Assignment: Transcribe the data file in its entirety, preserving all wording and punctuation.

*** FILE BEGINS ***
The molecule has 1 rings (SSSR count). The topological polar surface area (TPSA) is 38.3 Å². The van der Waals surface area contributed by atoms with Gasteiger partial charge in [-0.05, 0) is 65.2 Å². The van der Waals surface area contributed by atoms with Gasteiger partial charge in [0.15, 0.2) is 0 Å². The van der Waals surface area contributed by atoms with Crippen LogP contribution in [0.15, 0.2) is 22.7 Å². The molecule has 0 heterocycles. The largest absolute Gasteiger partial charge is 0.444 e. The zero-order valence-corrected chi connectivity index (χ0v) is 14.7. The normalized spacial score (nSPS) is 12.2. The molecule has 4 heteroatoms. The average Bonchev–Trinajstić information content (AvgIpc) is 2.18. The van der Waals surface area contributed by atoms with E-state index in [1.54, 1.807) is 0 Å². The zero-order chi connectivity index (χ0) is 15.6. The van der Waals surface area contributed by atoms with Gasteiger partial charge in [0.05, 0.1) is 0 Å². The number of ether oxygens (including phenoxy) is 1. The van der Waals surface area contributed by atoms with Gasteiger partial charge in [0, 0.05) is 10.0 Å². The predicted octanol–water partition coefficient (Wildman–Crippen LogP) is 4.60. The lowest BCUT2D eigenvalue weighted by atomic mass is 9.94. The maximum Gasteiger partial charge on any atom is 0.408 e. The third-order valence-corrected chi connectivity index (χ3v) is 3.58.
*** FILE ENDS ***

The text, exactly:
The molecule has 1 rings (SSSR count). The topological polar surface area (TPSA) is 38.3 Å². The van der Waals surface area contributed by atoms with Gasteiger partial charge in [-0.05, 0) is 65.2 Å². The van der Waals surface area contributed by atoms with Gasteiger partial charge in [0.15, 0.2) is 0 Å². The van der Waals surface area contributed by atoms with Crippen LogP contribution in [0.15, 0.2) is 22.7 Å². The molecule has 0 heterocycles. The largest absolute Gasteiger partial charge is 0.444 e. The zero-order valence-corrected chi connectivity index (χ0v) is 14.7. The normalized spacial score (nSPS) is 12.2. The molecule has 4 heteroatoms. The average Bonchev–Trinajstić information content (AvgIpc) is 2.18. The van der Waals surface area contributed by atoms with E-state index in [1.54, 1.807) is 0 Å². The zero-order chi connectivity index (χ0) is 15.6. The van der Waals surface area contributed by atoms with Gasteiger partial charge in [0.05, 0.1) is 0 Å². The number of ether oxygens (including phenoxy) is 1. The van der Waals surface area contributed by atoms with Gasteiger partial charge in [0, 0.05) is 10.0 Å². The predicted octanol–water partition coefficient (Wildman–Crippen LogP) is 4.60. The lowest BCUT2D eigenvalue weighted by atomic mass is 9.94. The maximum Gasteiger partial charge on any atom is 0.408 e. The third-order valence-corrected chi connectivity index (χ3v) is 3.58.